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Dr. Francis E. Dorsey was born Mar. 4, 1951, in Willow Grove, Pennsylvania. He was the son of Carl Lester Eugene Dorsey Sr. and Elanye Juanita Dorsey.
In life, Dr. Dorsey achieved eminence through hard work, dedication, the pursuit of higher knowledge, and remaining consistently involved as an advocate and pillar of his community. Dr. Dorsey received an Associate of Arts degree in Education from Gloucester County College, a Bachelor of Arts degree in Speech Communication from Morgan State University, a Master of Arts degree in Communication from The State University of New York at Buffalo and a Doctor of Philosophy degree in Rhetoric and Communication, from Kent State University, in Kent, Ohio. A place where he would enlighten minds and enrich the hearts of many young students, as an Associate Professor in the Department of Pan-African Studies.
A boisterous, strong, and imposing force with an abundance of wit, personality, and depth — Dr. Dorsey was inspired by many great leaders such as Pan-Africanist Scholar, Molefi Kete Asante, and The Honorable Marcus Garvey, a Black Nationalist of whom Dr. Dorsey researched as a part of his doctoral journey. In fact, his dissertation was entitled A Rhetoric of Values: An Afrocentric Analysis of Marcus Garvey’s Convention Speeches, 1921-1924.
In 1974, Dr. Dorsey began his teaching career as an instructor in the Department of Speech Communication and Theatre Arts at Morgan State University. Upon his arrival at Kent State University, Dr. Dorsey served in several official capacities but took initiative on a number of responsibilities and construction projects, above and beyond his call of duty in, both, Franklin Hall and Oscar Ritchie Hall. In the early years, he served as the Director of the Center of Pan-African Culture and the Co-founder & Artistic Director of the African Community Theatre. In 1979, as an advocate for the Black theatre and performing arts, Dr. Dorsey directed his first plays, Ed Smith’s “Stagolee” and Shirley Basfield’s “Ebony Woman’’ for the Black Drama Workshop. Under his direction, the Mbari Mbayo Players performed both productions on the stage Dr. Dorsey built by hand, without the use of electric saws. He directed over 50 productions and 18 touring productions. He would also serve as Guest Director for numerous productions throughout Ohio. Mr. Dorsey also served as the advisor for Alpha Phi Omega from 1984-1992. He also had a role in the movie Antwone Fisher, in which he got to work with the likes of Denzel Washington. In 2007, Dr. Dorsey became the Interim Chairperson for the Department of Pan-African Studies, where he oversaw and led the multi-million-dollar renovation of the Historic Oscar Ritchie Hall. Additionally, Dr. Dorsey was appointed as advisor to the Mu Mu Chapter of Alpha Kappa Mu Honor Society, was Regional Director, and in 2012, he became the 20th National President. Moreover, Dr. Dorsey served with compassion, as the President for the National Association for Black Culture Centers, a professional association of Black Studies scholars across the nation. After retiring from Kent State University in 2013, Dr. Dorsey taught courses part-time in the Africana Studies program at Cleveland State University. Dr. Dorsey planted the seeds of knowledge of thyself, in thousands of students during his teaching tenure.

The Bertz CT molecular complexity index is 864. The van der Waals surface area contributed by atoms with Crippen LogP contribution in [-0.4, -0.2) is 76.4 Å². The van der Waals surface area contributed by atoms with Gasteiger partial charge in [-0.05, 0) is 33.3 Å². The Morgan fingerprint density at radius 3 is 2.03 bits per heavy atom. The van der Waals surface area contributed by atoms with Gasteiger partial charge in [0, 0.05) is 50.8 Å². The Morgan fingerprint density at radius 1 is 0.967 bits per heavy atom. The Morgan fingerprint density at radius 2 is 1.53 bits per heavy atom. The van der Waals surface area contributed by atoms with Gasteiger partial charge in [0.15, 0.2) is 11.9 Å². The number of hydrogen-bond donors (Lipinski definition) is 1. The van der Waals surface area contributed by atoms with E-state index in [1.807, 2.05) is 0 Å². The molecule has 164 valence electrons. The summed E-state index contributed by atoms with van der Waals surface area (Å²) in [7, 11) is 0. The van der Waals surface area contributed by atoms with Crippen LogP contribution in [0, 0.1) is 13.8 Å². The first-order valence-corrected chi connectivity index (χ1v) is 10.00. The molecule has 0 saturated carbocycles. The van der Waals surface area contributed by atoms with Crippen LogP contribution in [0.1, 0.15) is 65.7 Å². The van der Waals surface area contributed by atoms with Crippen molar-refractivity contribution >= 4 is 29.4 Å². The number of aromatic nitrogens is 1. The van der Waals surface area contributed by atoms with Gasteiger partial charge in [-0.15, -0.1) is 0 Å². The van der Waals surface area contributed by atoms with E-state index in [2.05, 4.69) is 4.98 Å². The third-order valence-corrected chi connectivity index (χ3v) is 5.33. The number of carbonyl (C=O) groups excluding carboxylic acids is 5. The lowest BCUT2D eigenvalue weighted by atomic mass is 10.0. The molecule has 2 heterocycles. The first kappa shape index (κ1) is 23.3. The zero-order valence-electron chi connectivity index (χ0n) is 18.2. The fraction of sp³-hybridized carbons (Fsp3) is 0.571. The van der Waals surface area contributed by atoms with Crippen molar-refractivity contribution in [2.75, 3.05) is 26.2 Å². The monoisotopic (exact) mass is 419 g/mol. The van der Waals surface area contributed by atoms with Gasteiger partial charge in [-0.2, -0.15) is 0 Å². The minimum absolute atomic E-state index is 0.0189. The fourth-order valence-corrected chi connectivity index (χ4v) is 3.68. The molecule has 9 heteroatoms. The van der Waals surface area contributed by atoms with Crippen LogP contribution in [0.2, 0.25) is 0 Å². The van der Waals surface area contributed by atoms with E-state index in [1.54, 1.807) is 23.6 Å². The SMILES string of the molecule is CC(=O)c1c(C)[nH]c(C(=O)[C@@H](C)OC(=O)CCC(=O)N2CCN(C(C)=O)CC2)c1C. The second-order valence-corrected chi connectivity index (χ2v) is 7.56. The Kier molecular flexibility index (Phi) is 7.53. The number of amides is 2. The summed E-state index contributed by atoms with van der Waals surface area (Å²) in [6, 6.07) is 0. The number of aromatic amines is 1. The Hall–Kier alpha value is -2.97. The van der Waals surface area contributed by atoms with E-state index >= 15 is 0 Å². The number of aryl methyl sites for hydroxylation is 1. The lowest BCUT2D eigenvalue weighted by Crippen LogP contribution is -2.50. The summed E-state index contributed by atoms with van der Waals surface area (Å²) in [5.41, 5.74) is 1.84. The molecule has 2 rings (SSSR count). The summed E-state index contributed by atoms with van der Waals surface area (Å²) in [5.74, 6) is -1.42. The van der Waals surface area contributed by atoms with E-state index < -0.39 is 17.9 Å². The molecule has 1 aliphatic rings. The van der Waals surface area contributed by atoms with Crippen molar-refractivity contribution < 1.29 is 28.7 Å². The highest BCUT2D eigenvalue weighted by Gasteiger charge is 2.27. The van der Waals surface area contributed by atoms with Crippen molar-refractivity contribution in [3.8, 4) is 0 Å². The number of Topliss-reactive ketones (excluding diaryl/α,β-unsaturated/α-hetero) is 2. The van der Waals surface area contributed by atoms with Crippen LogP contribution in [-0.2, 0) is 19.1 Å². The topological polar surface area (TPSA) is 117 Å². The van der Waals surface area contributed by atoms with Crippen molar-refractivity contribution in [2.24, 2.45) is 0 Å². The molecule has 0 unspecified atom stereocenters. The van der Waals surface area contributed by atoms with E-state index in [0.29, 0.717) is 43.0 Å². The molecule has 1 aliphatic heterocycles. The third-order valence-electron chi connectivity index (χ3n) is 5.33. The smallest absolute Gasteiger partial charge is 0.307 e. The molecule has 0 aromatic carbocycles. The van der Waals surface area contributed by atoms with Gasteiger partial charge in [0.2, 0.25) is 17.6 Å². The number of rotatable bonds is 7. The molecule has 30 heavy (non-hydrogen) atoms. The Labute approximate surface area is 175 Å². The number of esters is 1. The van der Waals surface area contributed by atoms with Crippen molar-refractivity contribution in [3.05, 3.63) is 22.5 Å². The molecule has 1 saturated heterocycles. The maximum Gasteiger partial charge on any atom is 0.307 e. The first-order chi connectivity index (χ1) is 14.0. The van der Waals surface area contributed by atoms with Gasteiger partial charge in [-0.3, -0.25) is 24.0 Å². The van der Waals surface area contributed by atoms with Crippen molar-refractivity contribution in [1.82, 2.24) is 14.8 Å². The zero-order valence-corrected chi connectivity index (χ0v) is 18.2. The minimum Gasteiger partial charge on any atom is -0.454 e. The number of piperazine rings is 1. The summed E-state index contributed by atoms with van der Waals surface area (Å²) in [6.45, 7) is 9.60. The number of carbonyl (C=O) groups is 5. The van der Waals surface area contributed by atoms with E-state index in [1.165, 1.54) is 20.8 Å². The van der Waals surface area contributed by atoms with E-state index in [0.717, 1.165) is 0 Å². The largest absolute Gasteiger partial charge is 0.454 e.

Dr. Dorsey was significantly involved in his community and was an active member of Spelman Chapel AME Church. As a loving family man, he always went above and beyond for his family, colleagues, students, and community. A few examples of his dedication include driving across the Mid-Atlantic to check in with family, welcoming everyone to his and Marlene’s home every 4th of July for an annual cook-out, and leading Kwanzaa celebrations across Northeast Ohio every year. Doc believed, in his own words, that “the survival of the African-World Community lies in a better understanding of our past, in order for us to comprehend our present and future direction, along with an African-Centered approach to who and what we are as a people.”
Dr. Francis E. Dorsey, 72, transitioned amongst the ancestors on Oct. 20, 2023, after a courageous battle with multiple myeloma, a rare blood cancer. Francis is survived by his loving wife of 41 years, Dr. Marlene Dorsey; siblings—Carl L. Dorsey Jr., Marvin E. Dorsey, and Theresa S. Fortson; his three children, Jonathan Pace (wife, Santia), Jabari Dorsey (wife, Sarah), and Jelani Dorsey (wife, Blair); 7 grandchildren: Cheyenne, Taron, Jonae, Jaila, Aniah, Nyrobi, and Eniola and one great-grandchild, Jakari.